In point twenty-five, appellant complains that the trial court erred in granting the State's challenge to Ricardo Dominguez under Article 35.16(a)(9), V.A.C.C.P. Appellant basically alleges: 1) that the State did not show sufficient bias to sustain a challenge for cause, and 2) that a bias against the State does not qualify as a bias in favor of the defendant and that only the latter is allowed under the Code, not the former. The latter contention is without merit. As the Amarillo Court of Appeals stated in Ransom v. State, 630 S.W.2d 904, 908 (Tex.App.Amarillo 1982):

"The obvious purpose of the provisions is to guarantee fair and impartial jurors for both the State and the defendant. When a juror expresses an inability to be fair and impartial to the State, that juror is expressing a bias for the defendant and is properly excused."

See also Holland v. State, 761 S.W.2d 307, 317 (Tex.Cr.App.1988), cert. denied, 489 U.S. 1091, 109 S. Ct. 1560, 103 L. Ed. 2d 863 (1989); McCary v. State, 477 S.W.2d 624, 628 (Tex. Cr.App.1972). However, the question remains whether an actual, sufficient bias existed. For this, we must look at the totality of the voir dire.

According to Webster's Ninth New Collegiate Dictionary (1991), to "equivocate" means to "avoid committing oneself in what one says" and this Court has said on numerous occasions that it is properly within the judge's discretion to grant a challenge for cause to an equivocating juror. Zimmerman v. State, 860 S.W.2d 89, 96 (Tex.Cr.App. 1993), vacated on other grounds, ___ U.S. ___, 114 S. Ct. 374, 126 L. Ed. 2d 324 (1993). At one point in the voir dire, the State was asking about an in-law's conviction. The State then attempted to explore whether the veniremember harbored any bias or ill will toward the State pursuant to this incident that might taint its case. The gist of the responses during the entirety of Dominquez' *530 approximate 17 pages of voir dire can be seen in the following:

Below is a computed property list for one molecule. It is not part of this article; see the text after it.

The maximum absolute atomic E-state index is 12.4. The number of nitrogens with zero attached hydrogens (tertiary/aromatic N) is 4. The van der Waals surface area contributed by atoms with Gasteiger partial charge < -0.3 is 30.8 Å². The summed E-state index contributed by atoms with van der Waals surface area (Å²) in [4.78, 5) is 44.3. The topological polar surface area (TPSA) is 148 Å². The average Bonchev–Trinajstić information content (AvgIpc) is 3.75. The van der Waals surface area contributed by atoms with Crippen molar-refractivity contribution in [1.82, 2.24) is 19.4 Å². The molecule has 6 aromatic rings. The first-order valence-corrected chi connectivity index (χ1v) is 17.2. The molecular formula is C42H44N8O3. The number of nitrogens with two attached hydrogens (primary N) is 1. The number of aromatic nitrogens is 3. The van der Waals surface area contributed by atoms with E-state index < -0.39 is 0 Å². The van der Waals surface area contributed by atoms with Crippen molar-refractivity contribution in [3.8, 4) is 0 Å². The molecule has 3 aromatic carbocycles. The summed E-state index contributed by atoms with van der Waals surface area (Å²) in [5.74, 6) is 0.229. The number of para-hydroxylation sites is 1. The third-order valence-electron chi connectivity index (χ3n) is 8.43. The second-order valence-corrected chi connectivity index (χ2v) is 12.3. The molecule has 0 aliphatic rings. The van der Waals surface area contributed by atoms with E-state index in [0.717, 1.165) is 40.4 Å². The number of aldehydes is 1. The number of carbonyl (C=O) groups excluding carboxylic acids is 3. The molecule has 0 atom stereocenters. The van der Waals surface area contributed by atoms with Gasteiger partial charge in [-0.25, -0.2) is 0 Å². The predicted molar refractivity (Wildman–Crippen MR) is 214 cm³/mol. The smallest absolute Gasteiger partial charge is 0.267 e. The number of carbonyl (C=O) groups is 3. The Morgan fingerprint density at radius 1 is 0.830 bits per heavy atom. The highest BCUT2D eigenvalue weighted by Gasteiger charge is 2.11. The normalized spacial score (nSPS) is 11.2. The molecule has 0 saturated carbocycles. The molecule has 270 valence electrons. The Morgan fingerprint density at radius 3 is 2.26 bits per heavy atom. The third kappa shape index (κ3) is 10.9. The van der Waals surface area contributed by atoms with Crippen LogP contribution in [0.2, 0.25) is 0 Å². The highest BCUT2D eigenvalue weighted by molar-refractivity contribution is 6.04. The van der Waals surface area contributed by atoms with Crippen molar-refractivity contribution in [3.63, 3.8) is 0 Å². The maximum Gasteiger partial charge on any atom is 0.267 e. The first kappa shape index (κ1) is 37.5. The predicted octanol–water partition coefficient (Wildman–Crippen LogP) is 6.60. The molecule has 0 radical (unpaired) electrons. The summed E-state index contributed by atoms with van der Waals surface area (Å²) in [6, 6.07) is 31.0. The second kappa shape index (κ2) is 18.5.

"[THE STATE:] How does that make you feel about [the prosecutor]? "[VENIREMEMBER:] I don't know what to tell you. "[THE STATE:] Just give me your real feelings.... Whatever your true feelings are is what I want to know. "[VENIREMEMBER:] I guess not very good. "[THE STATE:] Okay. If he was a prosecutor in this case, do you think you might hold that against him in the presentation of his case ...? "[VENIREMEMBER:] Well, I guess. I got some mixed feelings there, you know. I guess I would have some kind of feelings. * * * * * * "THE COURT: My feeling iswhat I understand from what I'm hearing there is, you have negative feelings about [the prosecutor], is that right? "[VENIREMEMBER:] I guess, yeah."

Finally, the following occurred:

"THE COURT: Now, in that criminal case the prosecutor is [name omitted], will your feelings about him influence or affect your verdict to any degree? "[VENIREMEMBER:] I don't guess it would. I don't guess it would. "THE COURT: You could set it aside? "[VENIREMEMBER:] I think I could. "THE COURT: Pass the juror. "[THE STATE:] Do you think you could? "[VENIREMEMBER:] I think I could. I think I could. "[THE STATE:] Okay. Pass the juror."

Whether the defense then misunderstood whether or not he could ask questions or whether he just passed the veniremember without attempting to is unclear. Suffice it to say that the veniremember never gave an answer less equivocal than "I think ..." or "I guess...." In Williams v. State, 565 S.W.2d 63 (Tex.Cr.App.1978), a prospective juror was erroneously not excused where he admitted a prejudice against the accused, even though he stated he could disregard his prior association with the accused and base his decision on the evidence and the court's charge. While a trial court may hold a juror qualified who states that he can lay aside an opinion he may have formed, no such discretion vests in the court with reference to a juror with a bias or prejudice against the parties. Gonzalez v. State, 169 Tex.Crim. 49, 331 S.W.2d 748 (1960).